It takes a little more than two hours to drive the 123 miles to Denali National Park and Preserve from Fairbanks.
If you take your time, you might discover some treasures along the way.
Right outside Fairbanks is the little town of Ester. This former mining community, sometimes referred to as “The Republic of Ester,” is a reminder of days gone by. Now it is home to artists, teachers and lots of folks who don’t want to be lumped in with Fairbanks.
The center of town? The Golden Eagle Saloon, popular with both visitors and locals.
The Ester Community Association now sponsors the Ester Community Market every Thursday. Here, artists, farmers, musicians and other vendors sell their wares. The market opens in June and runs through September from 4:30-7:30 p.m. in Ester Community Park.
Continuing south, the Tanana Hills can be treacherous driving during winter months. But in the summer, the road winds through scenic views on both sides of the road.
Vast views of the Tanana Valley and Alaska Range are visible at every turn. On a clear day, you can see Mount Denali in the distance, towering over all the other mountains.
The next “big” community you’ll run into is Nenana.
The entrance to the community is grand: A towering silver bridge ushers drivers over the confluence of the Tanana and Nenana Rivers.
Nenana is home of the Nenana Ice Classic, a lottery that lets people guess the exact moment a black-and-white tripod will fall when the ice goes out on the Tanana River at the end of winter. It began in 1917 when bored railroad workers tried to guess when the ice would break free and float downstream.
Many an Alaska resident has spent hours poring over statistics of ice thickness, hoping to get lucky with every ticket.
This also is an important staging area for barges that supply communities along the Tanana and Yukon rivers. The barges deliver fuel and other important supplies to these remote villages.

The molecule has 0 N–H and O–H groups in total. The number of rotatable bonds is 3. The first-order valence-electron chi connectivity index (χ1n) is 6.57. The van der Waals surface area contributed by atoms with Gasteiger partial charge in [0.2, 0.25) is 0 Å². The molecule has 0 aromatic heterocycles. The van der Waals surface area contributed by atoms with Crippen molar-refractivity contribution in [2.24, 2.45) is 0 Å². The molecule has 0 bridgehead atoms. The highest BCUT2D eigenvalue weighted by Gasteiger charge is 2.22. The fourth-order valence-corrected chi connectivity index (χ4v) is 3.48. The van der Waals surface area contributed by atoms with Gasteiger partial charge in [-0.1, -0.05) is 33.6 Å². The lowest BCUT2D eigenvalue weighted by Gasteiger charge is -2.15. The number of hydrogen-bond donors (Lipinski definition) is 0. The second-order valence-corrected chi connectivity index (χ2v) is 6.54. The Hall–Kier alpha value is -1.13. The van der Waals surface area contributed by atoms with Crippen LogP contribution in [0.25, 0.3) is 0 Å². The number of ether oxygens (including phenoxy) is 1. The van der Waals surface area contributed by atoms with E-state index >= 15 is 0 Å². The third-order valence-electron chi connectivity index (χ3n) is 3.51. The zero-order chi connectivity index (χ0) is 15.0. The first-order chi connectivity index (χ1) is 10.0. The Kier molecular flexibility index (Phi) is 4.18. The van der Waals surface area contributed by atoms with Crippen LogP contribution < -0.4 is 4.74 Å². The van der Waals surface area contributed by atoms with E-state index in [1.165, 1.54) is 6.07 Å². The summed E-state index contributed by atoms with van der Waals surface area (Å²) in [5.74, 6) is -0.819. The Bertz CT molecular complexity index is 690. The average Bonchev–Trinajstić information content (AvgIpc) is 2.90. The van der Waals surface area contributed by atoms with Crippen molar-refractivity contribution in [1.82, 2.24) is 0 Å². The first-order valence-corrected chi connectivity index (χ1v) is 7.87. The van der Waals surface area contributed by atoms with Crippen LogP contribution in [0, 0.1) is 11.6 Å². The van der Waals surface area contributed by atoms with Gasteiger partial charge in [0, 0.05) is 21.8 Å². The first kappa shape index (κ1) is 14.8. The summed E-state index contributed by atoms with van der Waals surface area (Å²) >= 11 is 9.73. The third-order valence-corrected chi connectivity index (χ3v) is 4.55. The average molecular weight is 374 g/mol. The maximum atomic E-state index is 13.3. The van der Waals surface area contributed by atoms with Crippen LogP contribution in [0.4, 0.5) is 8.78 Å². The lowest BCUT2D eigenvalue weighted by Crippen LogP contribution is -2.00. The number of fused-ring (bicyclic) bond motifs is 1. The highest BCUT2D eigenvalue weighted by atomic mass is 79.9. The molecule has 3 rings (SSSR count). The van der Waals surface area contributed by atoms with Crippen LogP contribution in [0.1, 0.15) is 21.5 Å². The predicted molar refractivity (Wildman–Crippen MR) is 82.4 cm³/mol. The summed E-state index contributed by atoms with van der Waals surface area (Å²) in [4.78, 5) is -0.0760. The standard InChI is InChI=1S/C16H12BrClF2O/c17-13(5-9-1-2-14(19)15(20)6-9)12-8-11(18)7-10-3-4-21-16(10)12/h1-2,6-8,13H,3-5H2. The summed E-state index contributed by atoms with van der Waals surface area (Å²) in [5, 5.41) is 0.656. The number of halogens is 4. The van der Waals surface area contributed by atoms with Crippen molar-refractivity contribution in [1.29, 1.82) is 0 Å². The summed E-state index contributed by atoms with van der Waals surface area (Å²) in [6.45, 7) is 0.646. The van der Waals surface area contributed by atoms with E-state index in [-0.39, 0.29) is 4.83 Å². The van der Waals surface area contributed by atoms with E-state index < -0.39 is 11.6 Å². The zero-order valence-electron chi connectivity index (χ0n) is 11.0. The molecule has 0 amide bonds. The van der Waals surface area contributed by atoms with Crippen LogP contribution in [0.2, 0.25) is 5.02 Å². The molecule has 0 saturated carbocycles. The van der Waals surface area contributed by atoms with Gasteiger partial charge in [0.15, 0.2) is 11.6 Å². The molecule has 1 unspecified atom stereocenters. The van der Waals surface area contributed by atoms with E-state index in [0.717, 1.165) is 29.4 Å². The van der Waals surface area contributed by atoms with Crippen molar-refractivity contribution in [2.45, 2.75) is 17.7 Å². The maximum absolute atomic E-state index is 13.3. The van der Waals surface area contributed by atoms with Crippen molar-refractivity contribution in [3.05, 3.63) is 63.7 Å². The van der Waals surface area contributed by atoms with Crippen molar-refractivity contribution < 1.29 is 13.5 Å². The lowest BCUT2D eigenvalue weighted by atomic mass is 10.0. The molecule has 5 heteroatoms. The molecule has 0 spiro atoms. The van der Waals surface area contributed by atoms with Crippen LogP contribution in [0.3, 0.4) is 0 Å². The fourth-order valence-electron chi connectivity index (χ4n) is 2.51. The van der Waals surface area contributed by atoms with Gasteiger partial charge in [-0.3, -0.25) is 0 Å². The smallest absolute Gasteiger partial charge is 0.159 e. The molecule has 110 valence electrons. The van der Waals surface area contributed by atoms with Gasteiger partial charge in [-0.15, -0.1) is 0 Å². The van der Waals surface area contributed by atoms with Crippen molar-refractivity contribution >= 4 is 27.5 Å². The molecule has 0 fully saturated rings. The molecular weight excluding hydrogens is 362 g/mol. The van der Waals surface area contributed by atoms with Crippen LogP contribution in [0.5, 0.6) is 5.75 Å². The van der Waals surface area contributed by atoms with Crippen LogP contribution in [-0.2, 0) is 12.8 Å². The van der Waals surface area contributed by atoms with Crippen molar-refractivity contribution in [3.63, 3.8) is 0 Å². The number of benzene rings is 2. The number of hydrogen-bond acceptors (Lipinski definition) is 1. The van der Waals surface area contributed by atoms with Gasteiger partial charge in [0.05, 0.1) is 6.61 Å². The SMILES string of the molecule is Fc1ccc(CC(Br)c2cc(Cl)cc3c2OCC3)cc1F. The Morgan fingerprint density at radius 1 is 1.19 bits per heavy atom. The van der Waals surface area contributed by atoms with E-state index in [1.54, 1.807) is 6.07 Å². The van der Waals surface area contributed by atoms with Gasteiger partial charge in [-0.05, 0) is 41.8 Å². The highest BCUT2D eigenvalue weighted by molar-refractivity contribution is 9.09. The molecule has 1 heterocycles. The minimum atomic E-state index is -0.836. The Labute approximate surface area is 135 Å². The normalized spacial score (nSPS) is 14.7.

It was in Nenana that President Warren Harding drove the golden spike on the Alaska Railroad in 1923. A monument depicting that spike is on display at the depot museum. That presidential rail car is now at Pioneer Park in Fairbanks.
The Alfred Starr Nenana Cultural Center includes a small museum and Native crafts shop. Some local artists sell their wares here.
The oldest building in town is a charming 1905 log cabin church on Front Street.
Continue driving south and you’ll have the opportunity to turn right, into the small community of Anderson. It is 6 miles off the highway, so it doesn’t get a lot of visitors.
Three homesteaders settled here in the late 1950s. In 1959, the town’s namesake, Art Anderson, divided his 80-acre homestead into quarter-acre lots and sold most of them to civilian workers at the adjacent Clear Air Force Station, a radar site for detecting incoming intercontinental ballistic missiles.
You’ll see Clear Air Force Station while on your way to Anderson, but it’s not a site for casual or spur-of-the-moment visitors. This is a military installation that houses both Alaska Air National Guard and U.S. Air Force personnel.
An elementary school was built, and the city was incorporated in 1962.
When you get back on the Parks Highway, be sure and stop at the Clear Sky Lodge for the best prime rib sandwich in the area and some conversation with longtime local residents.
Then, drive on. Soon, you’ll be in Healy, the gateway community to Denali National Park.